On today’s date in 1577, English explorers Martin Frobisher and Michael Lock were commissioned by the Cathay Company to search for gold in the Arctic.
Lock was the expedition’s financial backer, according to Frank Jones’ 1878 book The Life of Sir Martin Frobisher, Knight, which adds Lock was also appointed governor of the Cathay Company for six years upon its creation in March 1577.
“There were rumours floating in the air that secret expeditions were being set on foot to plunder the gold-mines in the North-West,” wrote Jones.
“The assayers of London were generally suspected of such a design, and none knew better than they the value of the ore. It was generally credited that they had gone privately to Her Majesty to procure a lease of all the shores and islands in Frobisher’s Straits. To such a pitch had the public excitement risen.
“The actual outcome of the matter was the establishment of a company called the Cathay Company, the charter for which was obtained from the Crown on March 17, 1577. It was granted to Michael Lock and Martin Frobisher, together with all the venturers in the first voyage. To them was given the sole right of sailing in every direction for discovery, except to the East; the rights of the Muscovy Company being thus protected.”
Frobisher and company “had authority to wage war in behalf of their own interests,” added Jones, “and were to pay only half customs for the first twenty years on all goods imported. Whoever infringed the privileges of the Company was to suffer forfeiture of ships and goods, one half of the fine going to the Queen, the other to the Company.”
Frobisher was appointed the “High Admiral of all seas and waters, countries, lands and isles, as well of Cathay as of all other countries and places of new discovery – a sort of admiral in partibus infidelium” – or for life.
2007 FROBISHER COIN
In 2007, the Royal Canadian Mint featured Frobisher on a $20 Proof silver coin.
Designed by Laurie McGraw, the coin was issued to mark the 125th anniversary of the First International Polar Year, which was the first of several multinational expeditions to the Arctic and Antarctic. It prominently features Frobisher, who made the first to attempt to discover the Northwest Passage aboard the Gabriel in 1576. A ship appears alongside a 16th-century compass and an Inuit paddling a traditional kayak.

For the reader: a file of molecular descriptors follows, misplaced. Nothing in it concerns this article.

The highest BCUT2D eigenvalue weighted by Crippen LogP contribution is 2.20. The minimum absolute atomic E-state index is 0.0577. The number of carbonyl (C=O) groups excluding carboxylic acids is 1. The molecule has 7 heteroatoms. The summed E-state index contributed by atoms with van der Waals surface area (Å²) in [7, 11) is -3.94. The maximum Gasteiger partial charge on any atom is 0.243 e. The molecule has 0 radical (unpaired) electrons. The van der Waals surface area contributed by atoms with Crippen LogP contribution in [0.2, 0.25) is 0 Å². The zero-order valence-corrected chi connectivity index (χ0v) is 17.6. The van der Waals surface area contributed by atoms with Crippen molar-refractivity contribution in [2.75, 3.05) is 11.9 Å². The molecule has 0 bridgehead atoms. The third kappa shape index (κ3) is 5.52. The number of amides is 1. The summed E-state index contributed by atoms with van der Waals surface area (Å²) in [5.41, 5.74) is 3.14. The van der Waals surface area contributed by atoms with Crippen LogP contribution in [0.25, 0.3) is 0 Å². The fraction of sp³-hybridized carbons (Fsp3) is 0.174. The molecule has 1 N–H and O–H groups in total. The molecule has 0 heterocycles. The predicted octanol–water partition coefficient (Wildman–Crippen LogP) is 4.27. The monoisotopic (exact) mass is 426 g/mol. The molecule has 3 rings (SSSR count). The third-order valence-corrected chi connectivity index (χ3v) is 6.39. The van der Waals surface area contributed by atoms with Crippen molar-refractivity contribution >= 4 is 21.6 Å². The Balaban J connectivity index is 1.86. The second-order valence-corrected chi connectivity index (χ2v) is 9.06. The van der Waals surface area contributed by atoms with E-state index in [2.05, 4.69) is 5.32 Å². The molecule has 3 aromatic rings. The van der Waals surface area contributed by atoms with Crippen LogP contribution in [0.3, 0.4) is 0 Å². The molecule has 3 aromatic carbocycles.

The coin has a weight of 27.78 grams, a diameter of 40 millimetres and a mintage of 15,000 pieces.
STREETS PAVED WITH GOLD?
Frobisher eventually returned to England from his 1577 expedition with tons of worthless pyrites, which were dumped as street ballast in London, giving rise to the legend the city’s streets were paved with gold.
A less-celebratory legend involving Frobisher caused some controversy upon the Mint’s announcement of its 2007 coin. While searching for the Northwest Passage in 1576, five of Frobisher’s crew boarded a ship around a point of land—never to return again.
It’s unknown whether they were seized, but they were never seen again.
Upon learning of this, Frobisher called an Inuk kayaker to the side of his ship by offering a small gift. When the Inuk was within reach, Frobisher seized him and pulled him and his kayak aboard the Gabriel. The Inuk was brought to England, where he was put on display before dying weeks later.
The story of the kidnapping is told in the book Transatlantic Encounters: American Indians in Britain, 1500-1776 by U.S. historian Alden Vaughan plus the personal journal of Christopher Hall, the master of the Gabriel.
In 2007, Mint spokesperson Christine Aquino told the Northern News Service the coin doesn’t depict a single historical event.
“That’s purely coincidental,” said Aquino. “It’s to celebrate the first International Polar Year and it’s also meant to mark the importance of continued expeditions in the North.”